SCUTTLEBUTT 3560 - Monday, April 2, 2012
Scuttlebutt is published each weekday with the support of its sponsors,
providing a digest of major sailing news, commentary, opinions, features
and dock talk . . . with a North American focus.
Today's sponsors: APS and IYRS.
THE ZEN OF SAILING IS IN SAVORING THE QUIET MOMENTS
By Chris Caswell, Sailing magazine
I sailed with a friend on his Something-or-Other 40 recently and it was an
altogether pleasant day on the water. We weren't going anywhere in
particular, tacked when the mood took us, talked when we felt like it, and
kept our silence when it seemed right.
But when we returned to the dock, he turned into the Energizer bunny.
Coiling lines, stashing cushions, getting the hose aboard to rinse away the
salt water, all within minutes of hitting the dock.
"Hey," I said. "What's the hurry?"
"Oh, no hurry, really," he answered. "But what's the point of just sitting
around on the boat?"
And I realized that is exactly the point.
It's about savoring an event just as you might linger over the last bite of
a hot fudge sundae.
Another of my bad habits besides boats is cars, and many, many years ago as
a car-crazy youngster, I happened to ride my bicycle past a house with a
bright red Ferrari in the driveway. I stopped and tiptoed up to get a
closer look at this fabulous creature just as the owner came out to clean
the windshield. I froze but he saw my interest and casually said, "Hey,
wanna go for a quick spin before I put her away?"
We zoomed up a narrow canyon and, to this day, I remember the ripping sound
of the exhaust, the wind in my face, and the surge of the car under fierce
When we pulled back into his driveway, I started to get out but the man
said to wait.
"Just sit here for a bit," he said. "This is almost the best time,
remembering the drive, thinking about how you might have taken a curve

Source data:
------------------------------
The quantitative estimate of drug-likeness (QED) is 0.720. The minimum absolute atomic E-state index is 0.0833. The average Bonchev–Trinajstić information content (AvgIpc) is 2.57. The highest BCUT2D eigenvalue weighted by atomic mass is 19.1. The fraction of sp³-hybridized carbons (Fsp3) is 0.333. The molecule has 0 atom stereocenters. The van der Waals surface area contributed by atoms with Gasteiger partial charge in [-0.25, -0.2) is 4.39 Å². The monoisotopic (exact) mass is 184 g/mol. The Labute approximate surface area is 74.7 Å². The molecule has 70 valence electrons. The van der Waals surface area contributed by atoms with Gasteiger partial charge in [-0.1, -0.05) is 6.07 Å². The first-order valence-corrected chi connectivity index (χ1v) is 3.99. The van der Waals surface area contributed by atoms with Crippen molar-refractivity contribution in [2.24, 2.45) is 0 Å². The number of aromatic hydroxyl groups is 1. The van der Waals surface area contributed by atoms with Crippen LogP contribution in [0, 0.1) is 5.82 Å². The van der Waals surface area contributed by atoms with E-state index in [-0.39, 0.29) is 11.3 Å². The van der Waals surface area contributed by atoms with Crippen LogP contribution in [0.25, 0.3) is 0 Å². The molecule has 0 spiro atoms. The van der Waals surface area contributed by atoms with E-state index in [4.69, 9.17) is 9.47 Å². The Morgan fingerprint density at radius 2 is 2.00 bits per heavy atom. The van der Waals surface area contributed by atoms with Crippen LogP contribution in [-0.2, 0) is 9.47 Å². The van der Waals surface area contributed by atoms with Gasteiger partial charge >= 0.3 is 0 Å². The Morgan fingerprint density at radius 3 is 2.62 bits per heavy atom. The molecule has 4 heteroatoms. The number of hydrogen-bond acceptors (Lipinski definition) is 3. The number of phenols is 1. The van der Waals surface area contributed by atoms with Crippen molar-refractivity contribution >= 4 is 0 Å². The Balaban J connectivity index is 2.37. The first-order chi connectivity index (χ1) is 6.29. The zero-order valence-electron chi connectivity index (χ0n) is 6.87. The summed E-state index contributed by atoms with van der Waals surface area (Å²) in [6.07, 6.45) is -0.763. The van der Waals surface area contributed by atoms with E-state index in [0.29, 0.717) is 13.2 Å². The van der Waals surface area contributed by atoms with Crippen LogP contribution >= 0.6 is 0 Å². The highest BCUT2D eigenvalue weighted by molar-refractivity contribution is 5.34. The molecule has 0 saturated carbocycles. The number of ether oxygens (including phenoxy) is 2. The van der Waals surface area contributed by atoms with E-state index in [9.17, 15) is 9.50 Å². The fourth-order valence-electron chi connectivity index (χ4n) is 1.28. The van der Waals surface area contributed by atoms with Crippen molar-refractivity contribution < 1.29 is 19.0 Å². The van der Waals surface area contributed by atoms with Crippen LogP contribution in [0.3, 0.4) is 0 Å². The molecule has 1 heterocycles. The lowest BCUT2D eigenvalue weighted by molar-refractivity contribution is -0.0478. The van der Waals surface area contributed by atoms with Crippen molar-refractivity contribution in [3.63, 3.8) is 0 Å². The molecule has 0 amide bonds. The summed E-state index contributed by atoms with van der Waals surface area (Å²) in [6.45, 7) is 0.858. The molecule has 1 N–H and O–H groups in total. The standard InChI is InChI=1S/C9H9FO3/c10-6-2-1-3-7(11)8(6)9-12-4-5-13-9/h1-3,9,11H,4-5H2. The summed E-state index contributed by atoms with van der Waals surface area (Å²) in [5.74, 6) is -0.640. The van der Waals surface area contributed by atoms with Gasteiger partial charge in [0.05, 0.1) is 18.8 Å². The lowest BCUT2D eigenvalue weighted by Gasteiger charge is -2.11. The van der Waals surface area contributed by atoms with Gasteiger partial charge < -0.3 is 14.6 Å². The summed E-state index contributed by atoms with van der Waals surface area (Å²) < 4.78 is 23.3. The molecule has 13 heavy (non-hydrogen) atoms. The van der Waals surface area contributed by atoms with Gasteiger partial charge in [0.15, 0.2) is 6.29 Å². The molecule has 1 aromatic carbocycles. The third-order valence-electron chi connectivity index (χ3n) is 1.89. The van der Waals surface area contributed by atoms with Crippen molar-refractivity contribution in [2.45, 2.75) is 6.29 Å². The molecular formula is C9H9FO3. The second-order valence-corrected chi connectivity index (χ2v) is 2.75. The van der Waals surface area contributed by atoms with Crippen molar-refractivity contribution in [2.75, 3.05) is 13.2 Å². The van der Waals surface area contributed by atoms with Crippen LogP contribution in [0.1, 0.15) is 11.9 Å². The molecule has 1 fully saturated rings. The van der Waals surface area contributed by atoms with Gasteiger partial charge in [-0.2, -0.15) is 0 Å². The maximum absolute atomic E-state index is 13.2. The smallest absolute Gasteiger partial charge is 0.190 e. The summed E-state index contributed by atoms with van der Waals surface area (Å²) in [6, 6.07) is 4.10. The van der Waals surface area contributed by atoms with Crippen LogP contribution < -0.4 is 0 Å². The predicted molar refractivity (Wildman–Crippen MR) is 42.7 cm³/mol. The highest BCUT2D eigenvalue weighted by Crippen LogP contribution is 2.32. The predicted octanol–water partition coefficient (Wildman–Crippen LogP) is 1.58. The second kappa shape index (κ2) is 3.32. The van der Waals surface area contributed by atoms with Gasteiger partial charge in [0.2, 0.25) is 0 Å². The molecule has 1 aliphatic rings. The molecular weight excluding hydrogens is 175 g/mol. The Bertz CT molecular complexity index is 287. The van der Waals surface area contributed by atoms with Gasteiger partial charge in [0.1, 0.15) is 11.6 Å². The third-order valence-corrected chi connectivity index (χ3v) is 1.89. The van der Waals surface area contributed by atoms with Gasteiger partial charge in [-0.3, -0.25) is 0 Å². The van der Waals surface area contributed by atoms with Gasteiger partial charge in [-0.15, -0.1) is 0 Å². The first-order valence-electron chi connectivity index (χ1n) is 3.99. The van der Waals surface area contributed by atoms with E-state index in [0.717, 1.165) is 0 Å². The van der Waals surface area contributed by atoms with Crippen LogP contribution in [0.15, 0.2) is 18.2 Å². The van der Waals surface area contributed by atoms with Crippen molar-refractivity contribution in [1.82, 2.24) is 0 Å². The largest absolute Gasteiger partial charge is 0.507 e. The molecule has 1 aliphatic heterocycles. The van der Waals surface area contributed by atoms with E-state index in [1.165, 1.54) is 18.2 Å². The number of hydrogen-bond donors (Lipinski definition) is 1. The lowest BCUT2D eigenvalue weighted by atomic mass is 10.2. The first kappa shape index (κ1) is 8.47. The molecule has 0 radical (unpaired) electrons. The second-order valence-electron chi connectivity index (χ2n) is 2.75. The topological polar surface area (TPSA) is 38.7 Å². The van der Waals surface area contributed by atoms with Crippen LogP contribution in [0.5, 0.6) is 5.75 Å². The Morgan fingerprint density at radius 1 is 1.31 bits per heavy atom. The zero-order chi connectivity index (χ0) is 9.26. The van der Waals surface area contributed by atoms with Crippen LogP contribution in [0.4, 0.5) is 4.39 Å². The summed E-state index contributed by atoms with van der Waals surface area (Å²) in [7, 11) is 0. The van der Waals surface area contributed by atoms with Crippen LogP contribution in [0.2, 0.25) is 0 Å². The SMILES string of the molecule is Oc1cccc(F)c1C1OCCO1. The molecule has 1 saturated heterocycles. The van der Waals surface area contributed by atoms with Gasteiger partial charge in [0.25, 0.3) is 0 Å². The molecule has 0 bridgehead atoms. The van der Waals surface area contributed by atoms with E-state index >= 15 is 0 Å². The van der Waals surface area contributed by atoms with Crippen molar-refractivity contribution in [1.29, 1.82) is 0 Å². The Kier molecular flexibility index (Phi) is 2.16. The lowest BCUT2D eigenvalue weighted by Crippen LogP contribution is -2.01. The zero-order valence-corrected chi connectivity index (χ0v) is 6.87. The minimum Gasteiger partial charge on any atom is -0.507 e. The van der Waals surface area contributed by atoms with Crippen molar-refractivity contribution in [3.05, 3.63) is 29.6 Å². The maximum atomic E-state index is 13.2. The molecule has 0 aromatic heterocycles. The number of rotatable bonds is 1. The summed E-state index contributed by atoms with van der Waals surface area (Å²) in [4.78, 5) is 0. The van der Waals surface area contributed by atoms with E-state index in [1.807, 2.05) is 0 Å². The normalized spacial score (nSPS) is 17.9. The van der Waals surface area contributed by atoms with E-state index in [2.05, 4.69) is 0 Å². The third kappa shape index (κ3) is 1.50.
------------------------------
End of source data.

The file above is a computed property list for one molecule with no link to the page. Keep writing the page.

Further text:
differently, and just enjoying the moment."
He was right, and it was almost a Zen-like peacefulness as I felt the
supple leather, examined the chrome windshield trim and truly savored my
It was good advice that has been repeated by equally wise men other times
in my life as well. When I was first taking flying lessons and after
greasing an early attempt at landing, I was ready to jump out of the
cockpit and, I don't know, perhaps roll on the grass in ecstasy. But my
flying instructor said essentially the same thing as the Ferrari owner:
"Hey, stay and savor the moment."
And so I did, sitting in the quiet cockpit while the engine pinged and
popped as it cooled. I pulled my logbook from the flight bag, carefully
noted the hours and made a brief notation that included the word "greased,"
and handed it over for him to initial. He smiled at my notation, now that I
had actually landed an airplane a half dozen times. He held it for a moment
as we sat in the gentle sun, and I had another Zen moment, appreciating the
typical cockpit aromas of hot oil and vinyl and perhaps a little sweat from
that greased landing.
I later moved into soaring and sailplanes, but now I was wiser and, after
landing a single-seat glider, I would tilt my head back against the
headrest, feel the soft breeze from the open canopy, smell the freshly mown
grass of the field and, yes, that's right, savor the moment.
And that's the way it is, or should be, with sailing.... read on:
1000 MILE MATCH RACE
(April 1, 2012; Day 15) - Even though there's no break in the Volvo Ocean
Race work week, rounding Cape Horn last Friday for Groupama and Puma
provided a rewarding TGIF kind of celebration.
"As we approached (Cape Horn)," explained Puma media crew Amory Ross,
"sailing past snow-capped mountains and a brilliant red sunrise, I began to
realize that the Horn's spectacle is not in its beauty but its
significance. This is Cape Horn, the southernmost tip of South America, and
the southernmost point of land on earth. It is cold, dark, and raw, and the
living is tough. And as impressive as the rock stood, it stands for so much
more: it represents total challenge and rewards those who accept it
But as these two teams continued up the Argentinean coast, the casualty
count astern was stretching the imagination of shore crews to remain in the
While rounding Cape Horn, Telefonica suspended racing on Saturday for 12
hours to repair structural damage at Martial Creek, a cove in Herschel